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consists of an identifier that names that member, optionally followed by an “=” token and a variable-initializer (§‎10.4.5) that gives the initial value of that member.

The type of a field must be at least as accessible as the field itself (§‎3.5.4).

The value of a field is obtained in an expression using a simple-name (§‎7.5.2) or a member-access (§‎7.5.4). The value of a non-readonly field is modified using an assignment (§‎7.13). The value of a non-readonly field can be both obtained and modified using postfix increment and decrement operators (§‎7.5.9) and prefix increment and decrement operators (§‎7.6.5).

A field declaration that declares multiple fields is equivalent to multiple declarations of single fields with the same attributes, modifiers, and type. For example

class A { public static int X = 1, Y, Z = 100; }

is equivalent to

class A { public static int X = 1; public static int Y; public static int Z = 100; }

10.4.1 Static and instance fields

When a field declaration includes a static modifier, the fields introduced by the declaration are static fields. When no static modifier is present, the fields introduced by the declaration are instance fields. Static fields and instance fields are two of the several kinds of variables (§‎5) supported by C#, and at times they are referred to as static variables and instance variables, respectively.

A static field is not part of a specific instance; instead, it identifies exactly one storage location. No matter how many instances of a class are created, there is only ever one copy of a static field for the associated application domain.

An instance field belongs to an instance. Specifically, every instance of a class contains a separate set of all the instance fields of that class.

When a field is referenced in a member-access (§‎7.5.4) of the form E.M, if M is a static field, E must denote a type containing M, and if M is an instance field, E must denote an instance of a type containing M.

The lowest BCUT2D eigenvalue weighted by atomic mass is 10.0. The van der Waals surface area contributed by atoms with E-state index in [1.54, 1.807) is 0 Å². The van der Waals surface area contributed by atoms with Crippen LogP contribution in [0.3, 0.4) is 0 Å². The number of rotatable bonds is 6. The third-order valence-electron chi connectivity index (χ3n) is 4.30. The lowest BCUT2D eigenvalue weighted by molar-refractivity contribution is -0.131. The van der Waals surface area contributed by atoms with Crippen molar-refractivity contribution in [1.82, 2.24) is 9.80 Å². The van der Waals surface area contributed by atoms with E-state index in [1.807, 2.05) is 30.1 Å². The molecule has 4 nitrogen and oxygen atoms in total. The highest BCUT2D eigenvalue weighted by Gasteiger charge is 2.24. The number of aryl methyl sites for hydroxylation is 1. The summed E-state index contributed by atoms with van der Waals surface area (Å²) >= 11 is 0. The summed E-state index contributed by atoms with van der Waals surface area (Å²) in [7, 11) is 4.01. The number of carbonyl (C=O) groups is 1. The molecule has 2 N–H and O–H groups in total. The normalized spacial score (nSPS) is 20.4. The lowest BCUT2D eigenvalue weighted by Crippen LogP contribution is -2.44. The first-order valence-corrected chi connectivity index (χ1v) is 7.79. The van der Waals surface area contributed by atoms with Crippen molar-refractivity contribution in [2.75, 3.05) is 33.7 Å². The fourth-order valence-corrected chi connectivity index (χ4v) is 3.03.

The differences between static and instance members are discussed further in §‎10.2.5.

10.4.2 Readonly fields

When a field-declaration includes a readonly modifier, the fields introduced by the declaration are readonly fields. Direct assignments to readonly fields can only occur as part of that declaration or in an instance constructor or static constructor in the same class. (A readonly field can be assigned to multiple times in these contexts.) Specifically, direct assignments to a readonly field are permitted only in the following contexts:

In the variable-declarator that introduces the field (by including a variable-initializer in the declaration).

For an instance field, in the instance constructors of the class that contains the field declaration; for a static field, in the static constructor of the class that contains the field declaration. These are also the only contexts in which it is valid to pass a readonly field as an out or ref parameter.

Attempting to assign to a readonly field or pass it as an out or ref parameter in any other context is a compile-time error.

210Copyright Microsoft Corporation 1999-2003. All Rights Reserved.

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